UK Credit Scoring Explained
Maintaining a good credit score is essential if you want to have access to many of the financial products on offer today.
From mobile phone contracts to mortgages, every little piece of lending ties back to the credit score, but how does a credit score work in the UK? Are all credit checks the same? What is a multi-agency credit report?
In this article, we delve deep into the world of credit scoring, how you can keep on top of it and exactly why credit reports matter.
Personal finance in the UK revolves around the credit score check. It is a means for any potential borrower to get a glimpse (or, in some cases, a detailed report) regarding your finance history, and they use this to determine whether they want to do business with you or not.
It’s made as simple as possible, all the data put into a pot and stirred around until a single value comes out: your credit score.
And that’s enough for most companies – high credit score means they are happy to lend you money, and a low credit score results in a rejection of your application.
Of course, as we shall see, it’s actually a little more complicated than that, but at its core that’s the system. As to how it affects you? Well, that all depends on whether you want to borrow something from someone.
If there was only one credit scoring agency, then it would be possible to give a simple answer to this question - however the UK has three main credit rating agencies (CRA) and each of them has slightly different data, and a different way to represent it.
Experian are one of the big CRAs and have a huge business supplying financial data to businesses across the world. In terms of your personal finance, they will issue a score between 1 and 1000, where anything below 560 is considered ‘very poor’ and the national average sits somewhere close to the mid-700s. For an excellent rating you are going to need a score very close to the top – only 961 and up gets this impressive label.
Where Experian came into business at the tail end of the 20th Century, Equifax have been doing what they do since the end of the 1800s! This global firm is well-trusted to provide accurate credit reports and has their own scoring system which ranges from 1 to 700 with the average around 380. Here, ‘very poor’ means 279 or below and ‘excellent’ starts at a mere 466.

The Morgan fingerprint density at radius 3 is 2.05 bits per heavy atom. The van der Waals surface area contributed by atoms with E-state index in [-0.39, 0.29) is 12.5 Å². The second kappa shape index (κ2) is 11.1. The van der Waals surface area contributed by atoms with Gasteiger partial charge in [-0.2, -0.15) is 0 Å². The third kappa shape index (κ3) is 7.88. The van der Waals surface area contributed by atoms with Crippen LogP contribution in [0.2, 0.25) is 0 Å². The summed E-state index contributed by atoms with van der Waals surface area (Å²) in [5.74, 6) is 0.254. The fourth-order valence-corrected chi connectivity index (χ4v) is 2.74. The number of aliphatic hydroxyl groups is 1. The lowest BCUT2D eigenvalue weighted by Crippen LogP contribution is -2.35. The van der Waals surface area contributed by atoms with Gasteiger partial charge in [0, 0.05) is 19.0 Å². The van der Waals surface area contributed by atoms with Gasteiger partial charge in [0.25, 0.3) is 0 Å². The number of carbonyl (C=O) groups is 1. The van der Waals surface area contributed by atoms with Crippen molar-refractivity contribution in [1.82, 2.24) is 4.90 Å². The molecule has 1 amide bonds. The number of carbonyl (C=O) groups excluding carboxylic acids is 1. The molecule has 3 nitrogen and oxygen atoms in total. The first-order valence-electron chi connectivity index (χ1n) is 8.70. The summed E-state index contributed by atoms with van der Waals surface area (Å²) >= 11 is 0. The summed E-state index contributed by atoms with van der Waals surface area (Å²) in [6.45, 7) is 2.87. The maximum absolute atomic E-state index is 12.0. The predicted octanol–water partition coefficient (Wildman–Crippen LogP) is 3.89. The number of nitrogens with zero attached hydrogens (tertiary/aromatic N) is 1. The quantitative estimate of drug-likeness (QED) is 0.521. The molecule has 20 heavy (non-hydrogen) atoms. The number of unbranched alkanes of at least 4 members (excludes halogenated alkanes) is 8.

TransUnion / CallCredit
Once known as CallCredit, TransUnion are the smallest of the main three CRAs and are used a little less than both Equifax and Experian. One notable difference is the length of time CallCredit seem to hold data, with information continuing to be made available after a decade has passed, where both Equifax and Experian tend to concentrate on a shorter period. This doesn’t tend to matter for your overall score but can provide a larger insight into your personal finance history if you look it up yourself. Here you get a score out of 710, with ‘very poor’ being considered anything below 550, and ‘excellent’ reserved for those of 628 and up.
Somewhat different to the main three, Crediva’s checks are of a unique scope, looking at your status politically and regarding the electoral roll rather than looking at prior lending history. It is worth considering as some lenders may use it but is generally outside the scope of standard credit scoring.
Multi-agency credit report
To understand a full credit report, many lenders will rely on a credit check made up of data from all three big CRAs, as well as incorporating information from Crediva.
One such service available for your personal use is Check My File, who provide an extensive amount of data cross-referenced across all the CRAs and presented in an easy-to-understand fashion.
Through a multi-agency credit report, your rating is normalised to five bands scored out of 1000. Here, the UK average comes in at 662, with below 450 regarded as ‘very poor’ and 900-999 representing the top tier.
Though you may think that a poor credit rating immediately puts you out of the running for a loan, the truth is somewhat more wide-ranging.
There are many companies that will offer loans or credit cards to people with bad credit – especially credit cards where there are several cards specifically designed for use by those with poor credit scores.
These cards are not without their costs. Typically, you will have to suffer:
Low initial credit balance – where someone with a ‘good’ credit might be offered a starting level of £2,000, those with poor credit may only be able to gain a maximum amount of £1,000 or even less.
High interest and fees – in order to offer their risk in lending someone with poor credit money, credit card companies will want a high return.
Inferior support – some of the smaller companies who will lend to those with bad credit do not have the infrastructure that larger banks have, meaning their online or mobile systems may be less encompassing, plus you could have longer hold times when calling by phone.
Shorter grace periods – if you miss a payment, expect to be chased without delay!